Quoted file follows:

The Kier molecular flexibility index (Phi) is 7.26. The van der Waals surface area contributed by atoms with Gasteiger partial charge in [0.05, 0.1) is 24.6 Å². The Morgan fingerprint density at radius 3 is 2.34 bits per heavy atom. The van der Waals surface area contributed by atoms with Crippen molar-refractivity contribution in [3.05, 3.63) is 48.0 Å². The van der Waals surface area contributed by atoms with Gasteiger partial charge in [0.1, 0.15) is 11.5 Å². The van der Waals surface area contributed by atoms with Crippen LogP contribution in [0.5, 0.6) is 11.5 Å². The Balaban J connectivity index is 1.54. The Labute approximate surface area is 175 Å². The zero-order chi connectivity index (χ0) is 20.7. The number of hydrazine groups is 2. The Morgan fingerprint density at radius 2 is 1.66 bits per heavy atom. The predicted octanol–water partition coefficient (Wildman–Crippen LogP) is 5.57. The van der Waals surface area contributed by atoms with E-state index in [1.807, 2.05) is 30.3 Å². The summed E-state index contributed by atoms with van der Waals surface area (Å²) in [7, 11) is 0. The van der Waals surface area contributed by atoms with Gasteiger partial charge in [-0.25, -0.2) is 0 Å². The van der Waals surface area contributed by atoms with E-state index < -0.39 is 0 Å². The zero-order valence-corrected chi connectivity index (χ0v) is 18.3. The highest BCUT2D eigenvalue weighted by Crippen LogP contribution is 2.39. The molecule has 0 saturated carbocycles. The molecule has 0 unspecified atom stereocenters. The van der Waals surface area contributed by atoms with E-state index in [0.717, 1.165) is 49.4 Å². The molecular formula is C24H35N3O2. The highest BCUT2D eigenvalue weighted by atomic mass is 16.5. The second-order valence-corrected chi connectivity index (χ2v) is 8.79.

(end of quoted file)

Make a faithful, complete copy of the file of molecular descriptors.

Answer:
The Kier molecular flexibility index (Phi) is 7.26. The van der Waals surface area contributed by atoms with Gasteiger partial charge in [0.05, 0.1) is 24.6 Å². The Morgan fingerprint density at radius 3 is 2.34 bits per heavy atom. The van der Waals surface area contributed by atoms with Crippen molar-refractivity contribution in [3.05, 3.63) is 48.0 Å². The van der Waals surface area contributed by atoms with Gasteiger partial charge in [0.1, 0.15) is 11.5 Å². The van der Waals surface area contributed by atoms with Crippen LogP contribution in [0.5, 0.6) is 11.5 Å². The Balaban J connectivity index is 1.54. The Labute approximate surface area is 175 Å². The zero-order chi connectivity index (χ0) is 20.7. The number of hydrazine groups is 2. The Morgan fingerprint density at radius 2 is 1.66 bits per heavy atom. The predicted octanol–water partition coefficient (Wildman–Crippen LogP) is 5.57. The van der Waals surface area contributed by atoms with E-state index in [1.807, 2.05) is 30.3 Å². The summed E-state index contributed by atoms with van der Waals surface area (Å²) in [7, 11) is 0. The van der Waals surface area contributed by atoms with Gasteiger partial charge in [-0.25, -0.2) is 0 Å². The van der Waals surface area contributed by atoms with E-state index < -0.39 is 0 Å². The zero-order valence-corrected chi connectivity index (χ0v) is 18.3. The highest BCUT2D eigenvalue weighted by Crippen LogP contribution is 2.39. The molecule has 0 saturated carbocycles. The molecule has 0 unspecified atom stereocenters. The van der Waals surface area contributed by atoms with E-state index in [0.717, 1.165) is 49.4 Å². The molecular formula is C24H35N3O2. The highest BCUT2D eigenvalue weighted by atomic mass is 16.5. The second-order valence-corrected chi connectivity index (χ2v) is 8.79.